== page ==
CDC Issues Guide to Reopen During COVID-19

Checklists released by the CDC to guide schools, businesses, and other organizations on reopening (Jon Elswick).

On Thursday, May 7, 2020, the Centers for Disease Control (CDC) released sets of documents containing “tools” and safeguards designed to provide guidance on how businesses, and schools could begin the reopening processes during the COVID-19 pandemic. These were released after federal officials pressured the CDC to weigh in on reopening the United States public sectors, in order to minimize further damage to the economy. 

For the reopening of K-12 schools, there are three stages of questions. The first stage involves the school’s ability to comply with both state and local stay-at-home orders. In order to reopen, it is imperative that schools be ready and able to protect both students and employees, especially those that are at a higher risk of contracting COVID-19. The first stage concludes with the schools ability to screen all students and employees upon arrival for both symptoms and exposure history. The second stage is related to state and local guidelines, as well as promoting sanitary practices (such as hand washing, wearing cloth face coverings). Officials are encouraging social distancing by increasing space between students and utilizing small groups. Officials will also train all employees on current health and safety protocols that are in place. The third phase is related to current monitoring practices being implemented. Which includes the following; developing and implementing procedures to check for signs and symptoms of both students and employees daily, plans in place if a student or employee were to get sick, regular communication and monitoring with local authorities, employees, and families regarding any cases on possible exposures, as well as any updates on policies and/or practices. If a school answers no to any of the questions, then they are to remain closed until the safeguards are met.

These stages also recommend that until schools, child-care centers, and camps remain closed until they have the ability to implement screening protocols. This would include the ability to evaluate all employees and children for symptoms of COVID-19 as well as screening for any previous exposure to COVID-19. 


K-12 school guide to reopening published by the CDC

 At this time, colleges and universities were given an interim guide, as most institutions are done for the semester or currently in the process of remotely wrapping up. This guide states that “all decisions about implementing [institutions for higher education]-based strategies (e.g., class suspensions, event cancellations, and other social distancing measures) should be made in collaboration with local health officials.” This guide also includes instructions for these institutions in the case that someone on campus has tested positive for COVID-19, as well as how to move forward.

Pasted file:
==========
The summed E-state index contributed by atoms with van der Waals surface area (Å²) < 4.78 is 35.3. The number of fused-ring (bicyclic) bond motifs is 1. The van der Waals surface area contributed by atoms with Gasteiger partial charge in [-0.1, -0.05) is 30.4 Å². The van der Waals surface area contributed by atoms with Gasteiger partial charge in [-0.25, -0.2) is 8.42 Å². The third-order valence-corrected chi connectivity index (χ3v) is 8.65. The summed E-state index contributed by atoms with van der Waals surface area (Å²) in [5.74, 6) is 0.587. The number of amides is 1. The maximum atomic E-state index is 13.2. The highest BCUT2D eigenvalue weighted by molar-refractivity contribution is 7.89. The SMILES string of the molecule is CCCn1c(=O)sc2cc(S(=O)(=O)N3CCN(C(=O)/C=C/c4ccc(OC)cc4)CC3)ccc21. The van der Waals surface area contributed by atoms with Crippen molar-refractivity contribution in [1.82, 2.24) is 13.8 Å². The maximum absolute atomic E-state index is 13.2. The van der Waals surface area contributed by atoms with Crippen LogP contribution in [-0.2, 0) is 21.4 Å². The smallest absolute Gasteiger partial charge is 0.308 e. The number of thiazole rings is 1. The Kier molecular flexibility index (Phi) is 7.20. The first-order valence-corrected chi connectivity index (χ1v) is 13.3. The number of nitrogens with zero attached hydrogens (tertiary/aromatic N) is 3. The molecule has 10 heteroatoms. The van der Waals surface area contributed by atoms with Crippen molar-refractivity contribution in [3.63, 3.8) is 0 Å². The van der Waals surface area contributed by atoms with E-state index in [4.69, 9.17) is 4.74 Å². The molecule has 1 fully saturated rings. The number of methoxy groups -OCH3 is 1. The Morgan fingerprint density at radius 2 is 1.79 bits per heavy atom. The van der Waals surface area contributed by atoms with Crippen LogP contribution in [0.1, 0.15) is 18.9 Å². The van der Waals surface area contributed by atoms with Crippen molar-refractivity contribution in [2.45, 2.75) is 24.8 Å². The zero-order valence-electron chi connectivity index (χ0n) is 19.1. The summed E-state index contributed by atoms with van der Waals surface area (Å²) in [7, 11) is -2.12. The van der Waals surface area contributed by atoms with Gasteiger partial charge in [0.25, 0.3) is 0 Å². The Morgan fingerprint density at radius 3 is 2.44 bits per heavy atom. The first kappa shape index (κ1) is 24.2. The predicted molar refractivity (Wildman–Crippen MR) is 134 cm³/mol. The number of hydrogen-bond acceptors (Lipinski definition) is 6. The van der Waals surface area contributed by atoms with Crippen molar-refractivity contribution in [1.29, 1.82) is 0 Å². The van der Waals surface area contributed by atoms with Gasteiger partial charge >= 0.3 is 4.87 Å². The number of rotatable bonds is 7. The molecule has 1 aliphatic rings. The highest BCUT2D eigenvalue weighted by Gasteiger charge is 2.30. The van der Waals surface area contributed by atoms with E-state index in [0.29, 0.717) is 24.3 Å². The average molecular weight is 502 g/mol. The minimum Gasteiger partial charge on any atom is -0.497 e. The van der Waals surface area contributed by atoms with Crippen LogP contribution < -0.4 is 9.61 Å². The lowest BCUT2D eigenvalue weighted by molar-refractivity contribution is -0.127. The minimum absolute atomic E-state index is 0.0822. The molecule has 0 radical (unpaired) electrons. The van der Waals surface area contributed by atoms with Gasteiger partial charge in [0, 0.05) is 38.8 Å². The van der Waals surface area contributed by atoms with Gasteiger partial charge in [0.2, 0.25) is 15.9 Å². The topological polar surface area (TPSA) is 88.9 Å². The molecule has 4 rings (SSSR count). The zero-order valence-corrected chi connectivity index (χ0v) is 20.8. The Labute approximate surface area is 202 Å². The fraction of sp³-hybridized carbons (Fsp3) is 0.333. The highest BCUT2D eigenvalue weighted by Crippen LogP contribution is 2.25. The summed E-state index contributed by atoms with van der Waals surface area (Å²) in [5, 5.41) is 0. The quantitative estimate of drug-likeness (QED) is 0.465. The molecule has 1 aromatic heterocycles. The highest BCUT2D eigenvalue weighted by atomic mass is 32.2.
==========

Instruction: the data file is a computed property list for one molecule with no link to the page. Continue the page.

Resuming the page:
These safeguards have recommended that all workplaces should postpone reopening unless they are ready and able to protect their employees that are at a higher risk for COVID-19. This includes individuals aged 65 and older, as well as those of all ages that have been diagnosed with any underlying medical conditions related to COVID-19. If a workplace is able to protect these workers and makes the decision to move forward with opening, the CDC recommends increasing efforts of cleaning, sanitizing, and disinfecting public spaces, as well as establishing various health and safety protocols that include but are not limited too; hand-washing, wearing a cloth face covering, as well as following the previously implemented social distancing guidelines. Although these guidelines are for re-opening, the CDC has advised all employers to encourage employees to stay at home if they feel ill. 

The CDC urges restaurants, mass-transits, bars, and other work environments to implement similar screening protocols for their employees. The CDC has recommended against mass-transit services increasing any services unless they are able to implement measures to protect others against a “high-risk” environment for contracting COVID-19. 

These flow-chart-esque documents state, “it is important to check with state and local health officials and other partners to determine the most appropriate actions while adjusting to meet the unique needs and circumstances of the local community.”,  as it is important to follow these guidelines. If you see any public businesses reopening without following these guidelines, notify your local health authorities as soon as possible.

20191120 student bowen alexandria

Currently a Senior at Ohio Northern University, Alex is majoring in Political Science and minoring in International Studies, Public Policy, Geography and Social Media. Currently involved with organizations such as Amnesty International USA, Alex is a dedicated activist on all fronts. In the future, she hopes to go to Law School to obtain her J.D in order to continue the never-ending fight for rights.

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